Albert Martin

Lancelot Smither’s Note

Nb I hope that Every One will Rondevu at gonzales as soon poseble as the Brave Solders are suffering do not neglect this powder is very scarce and should not be delad one moment.

L. Smither

Timeline of the Battle of the Alamo — 13 Days to Glory

This timeline provides a summary of the siege and the battle. The name “13 Days of Glory” refers to 13 Days of Glory, a day-by-day account published by Don Tinkle in 1996.

Day 1, February 23 — Mexican forces arrive in San Antonio.

Day 2, February 24 — Colonel William B. Travis took command of the Alamo, the two sides exchanged artillery fire, and Travis wrote his famous “Victory or Death” letter.

Day 3, February 25 —  Mexican forces tried to occupy small huts on the southwest corner of the Alamo. A skirmish ensured and the Texans burned the huts. Mexican forces built more artillery batteries.

Day 4, February 26 — Winter weather slowed operations around the Alamo. A minor skirmish took place outside the walls of the Alamo when Texans went to collect water.

Day 5, February 27 — Mexican forces continued to build batteries and siege lines around the Alamo. Mexican forces cut off the water supply to the Alamo.

Day 6, February 28 — Mexican forces conducted a lengthy bombardment of the Alamo and moved closer to the walls.

Day 7, February 29  — General Antonio López de Santa Anna sent troops to block Texan reinforcements while Mexican forces surrounded the Alamo.

Day 8, March 1 — Texan reinforcements arrived from Gonzales as winter weather continued.

Day 9, March 2 — At Washington-on-the-Brazos, the Texas Provisional Government declared independence from Mexico.

Day 10, March 3 — Travis was notified reinforcements were on the way. Santa Anna received more than 1,000 reinforcements.

Day 11, March 4 — Mexican artillery batteries were moved closer to the Alamo and the bombardment continued.

Day 12, March 5 — Santa Anna announced to his officers that he intended to assault the Alamo the next day. William B. Travis drew a line in the sand and asked who would stay and defend the Alamo.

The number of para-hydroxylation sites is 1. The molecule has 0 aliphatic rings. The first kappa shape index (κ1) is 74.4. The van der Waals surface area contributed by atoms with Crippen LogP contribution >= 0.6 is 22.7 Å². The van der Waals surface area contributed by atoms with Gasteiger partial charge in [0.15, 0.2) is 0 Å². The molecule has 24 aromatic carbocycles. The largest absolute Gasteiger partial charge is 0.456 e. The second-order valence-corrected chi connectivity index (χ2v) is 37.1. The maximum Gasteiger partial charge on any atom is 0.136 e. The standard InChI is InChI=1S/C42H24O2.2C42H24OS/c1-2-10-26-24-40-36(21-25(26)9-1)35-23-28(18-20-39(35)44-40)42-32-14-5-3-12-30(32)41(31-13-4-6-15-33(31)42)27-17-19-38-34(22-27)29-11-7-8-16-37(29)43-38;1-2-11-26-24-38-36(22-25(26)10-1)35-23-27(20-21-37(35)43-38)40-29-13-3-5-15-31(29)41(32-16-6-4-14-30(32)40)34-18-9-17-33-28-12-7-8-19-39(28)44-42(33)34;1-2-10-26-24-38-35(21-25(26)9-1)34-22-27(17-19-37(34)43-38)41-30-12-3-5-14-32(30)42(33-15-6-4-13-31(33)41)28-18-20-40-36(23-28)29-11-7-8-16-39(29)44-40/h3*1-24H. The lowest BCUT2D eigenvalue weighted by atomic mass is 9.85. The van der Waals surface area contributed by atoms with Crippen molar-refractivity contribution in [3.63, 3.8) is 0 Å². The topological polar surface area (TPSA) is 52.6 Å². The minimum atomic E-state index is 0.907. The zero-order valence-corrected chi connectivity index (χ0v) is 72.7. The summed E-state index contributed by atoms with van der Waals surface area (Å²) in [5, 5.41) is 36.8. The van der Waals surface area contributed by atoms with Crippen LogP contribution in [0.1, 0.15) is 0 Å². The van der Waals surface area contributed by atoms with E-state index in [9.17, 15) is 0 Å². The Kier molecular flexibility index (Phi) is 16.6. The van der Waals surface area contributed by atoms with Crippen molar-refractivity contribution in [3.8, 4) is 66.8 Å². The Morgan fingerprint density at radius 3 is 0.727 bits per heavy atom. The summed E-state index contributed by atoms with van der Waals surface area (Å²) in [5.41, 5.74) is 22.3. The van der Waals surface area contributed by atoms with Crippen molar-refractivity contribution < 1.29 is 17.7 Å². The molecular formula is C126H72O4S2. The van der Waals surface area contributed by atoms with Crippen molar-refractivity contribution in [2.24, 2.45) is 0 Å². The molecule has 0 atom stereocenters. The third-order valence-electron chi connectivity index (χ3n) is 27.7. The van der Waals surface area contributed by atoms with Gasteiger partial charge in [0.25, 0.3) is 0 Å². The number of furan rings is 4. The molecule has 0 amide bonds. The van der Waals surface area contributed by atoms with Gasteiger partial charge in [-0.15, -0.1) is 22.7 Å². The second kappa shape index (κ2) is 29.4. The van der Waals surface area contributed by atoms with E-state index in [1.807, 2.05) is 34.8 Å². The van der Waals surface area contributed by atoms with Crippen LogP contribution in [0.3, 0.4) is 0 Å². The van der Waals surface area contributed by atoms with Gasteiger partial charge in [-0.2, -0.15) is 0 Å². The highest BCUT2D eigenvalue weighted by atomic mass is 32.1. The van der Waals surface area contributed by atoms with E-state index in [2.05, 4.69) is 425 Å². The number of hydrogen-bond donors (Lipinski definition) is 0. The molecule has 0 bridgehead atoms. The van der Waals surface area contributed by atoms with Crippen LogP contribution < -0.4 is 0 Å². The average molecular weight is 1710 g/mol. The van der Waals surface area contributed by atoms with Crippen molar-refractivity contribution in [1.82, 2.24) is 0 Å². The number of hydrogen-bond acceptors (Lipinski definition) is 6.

Day 13, March 6 — Mexican forces overwhelmed the Texan garrison. Despite the heroic efforts of the Texans, they were defeated after a bloody battle that lasted for 90 minutes.

Suggested Reading About the Battle of the Alamo

These are our suggestions for learning more about the Battle of the Alamo. This section contains links to

13 Days of Glory

Lon Tinkle tells the day-by-day story of how 182 men fought a losing battle but won for their cause an almost unparalleled measure of fame in 13 chapters. 13 Days of Glory was published in 1996.

Texian Iliad: A Military History of the Texas Revolution

Stephen L. Hardin offers the first complete military history of the Texas Revolution, drawing on many original Texan and Mexican sources and on-site inspections of almost every battlefield. Texian Iliad was published in 1996.

Encyclopedia of the Alamo and the Texas Revolution

Thom Hatch’s encyclopedia provides thorough coverage of people, places, events, and issues from the pre-Revolution period and settlement of Texas by Americans to the forming of the Republic in 1836. The Encyclopedia of the Alamo was published in 2007.

The Blood of Heroes: The 13-Day Struggle for the Alamo — and the Sacrifice That Forged a Nation

James Donovan provides a detailed account of the battle, written from exhaustive research and using primary sources found in the U.S. and Mexican archives. The Blood of Heroes was published in 2012.

Citation Information

The following information is provided for citations, including APA Style, Chicago Style, and MLA Style.

  • Article Title Alamo Day 2, the Siege Continues
  • Date February 24, 1836
  • Author
  • Keywords Siege of the Alamo, Battle of the Alamo, William B. Travis, Jim Bowie, Davy Crockett, Antonio López de Santa Anna, Remember the Alamo, San Antonio
  • Website Name American History Central
  • Access Date July 22, 2024
  • Publisher R.Squared Communications, LLC
  • Original Published Date
  • Date of Last Update February 15, 2024